This lady, Boris's mom, is a good example of a Tolstoy technique that boosts the realism of the novel. She starts out the novel being a way important character – basically the best at playing the kind of politics that will get her son ahead. Actually, that's kind of an understatement, because she's on another level. After all, she helps Pierre figure out where his dad's real will is and basically gets him the inheritance all because he'll then be in her pocket enough to get Boris a leg up (which he does later on by supporting Boris's bid to join the Freemasons for the networking connections).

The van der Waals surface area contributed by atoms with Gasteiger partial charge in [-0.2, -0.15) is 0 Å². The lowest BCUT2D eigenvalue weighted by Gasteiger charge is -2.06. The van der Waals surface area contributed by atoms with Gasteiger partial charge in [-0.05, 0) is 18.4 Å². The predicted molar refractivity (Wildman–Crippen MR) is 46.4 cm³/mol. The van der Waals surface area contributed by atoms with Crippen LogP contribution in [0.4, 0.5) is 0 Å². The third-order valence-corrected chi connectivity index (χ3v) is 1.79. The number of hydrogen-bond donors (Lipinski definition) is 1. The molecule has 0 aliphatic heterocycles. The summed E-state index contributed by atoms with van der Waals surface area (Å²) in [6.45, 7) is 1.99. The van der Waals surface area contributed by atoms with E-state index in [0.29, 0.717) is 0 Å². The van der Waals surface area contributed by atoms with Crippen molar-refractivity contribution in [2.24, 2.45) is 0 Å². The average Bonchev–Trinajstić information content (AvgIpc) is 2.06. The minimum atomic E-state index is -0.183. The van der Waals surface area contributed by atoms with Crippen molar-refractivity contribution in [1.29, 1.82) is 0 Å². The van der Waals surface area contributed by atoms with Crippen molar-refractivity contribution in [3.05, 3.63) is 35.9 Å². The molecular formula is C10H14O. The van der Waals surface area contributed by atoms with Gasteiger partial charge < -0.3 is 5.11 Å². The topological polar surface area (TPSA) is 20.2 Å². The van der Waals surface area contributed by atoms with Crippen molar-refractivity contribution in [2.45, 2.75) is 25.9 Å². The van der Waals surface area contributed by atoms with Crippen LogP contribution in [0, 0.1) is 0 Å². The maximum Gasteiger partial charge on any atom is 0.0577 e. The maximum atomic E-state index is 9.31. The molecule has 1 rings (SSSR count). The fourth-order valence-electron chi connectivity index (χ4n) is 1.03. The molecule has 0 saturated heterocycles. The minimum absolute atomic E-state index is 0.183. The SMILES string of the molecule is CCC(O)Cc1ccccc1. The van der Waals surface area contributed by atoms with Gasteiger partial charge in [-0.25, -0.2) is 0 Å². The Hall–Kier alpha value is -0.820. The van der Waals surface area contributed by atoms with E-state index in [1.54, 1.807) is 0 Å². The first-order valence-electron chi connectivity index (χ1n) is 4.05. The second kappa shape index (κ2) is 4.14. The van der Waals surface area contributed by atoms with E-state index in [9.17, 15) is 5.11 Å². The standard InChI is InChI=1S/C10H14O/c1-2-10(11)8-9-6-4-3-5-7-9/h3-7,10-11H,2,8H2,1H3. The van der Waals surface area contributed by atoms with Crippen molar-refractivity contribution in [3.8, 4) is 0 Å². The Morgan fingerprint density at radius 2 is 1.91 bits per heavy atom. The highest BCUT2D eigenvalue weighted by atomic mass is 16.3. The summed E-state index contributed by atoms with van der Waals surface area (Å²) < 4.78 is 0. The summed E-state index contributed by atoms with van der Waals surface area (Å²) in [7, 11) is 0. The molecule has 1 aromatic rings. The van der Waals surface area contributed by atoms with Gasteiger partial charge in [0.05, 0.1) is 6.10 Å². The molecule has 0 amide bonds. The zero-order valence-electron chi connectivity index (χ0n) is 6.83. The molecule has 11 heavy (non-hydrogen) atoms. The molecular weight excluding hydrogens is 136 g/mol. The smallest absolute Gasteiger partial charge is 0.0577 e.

After all this awesomeness, though, and after she's described as BFF with Countess Rostov, Anna Mikhailovna just drops out the picture altogether. No explanations, no coming back to fill us in on her doings, no nothing. But isn't that what it's like in real life? People are in your life, and then circumstances change, and they just aren't a part of your world any more.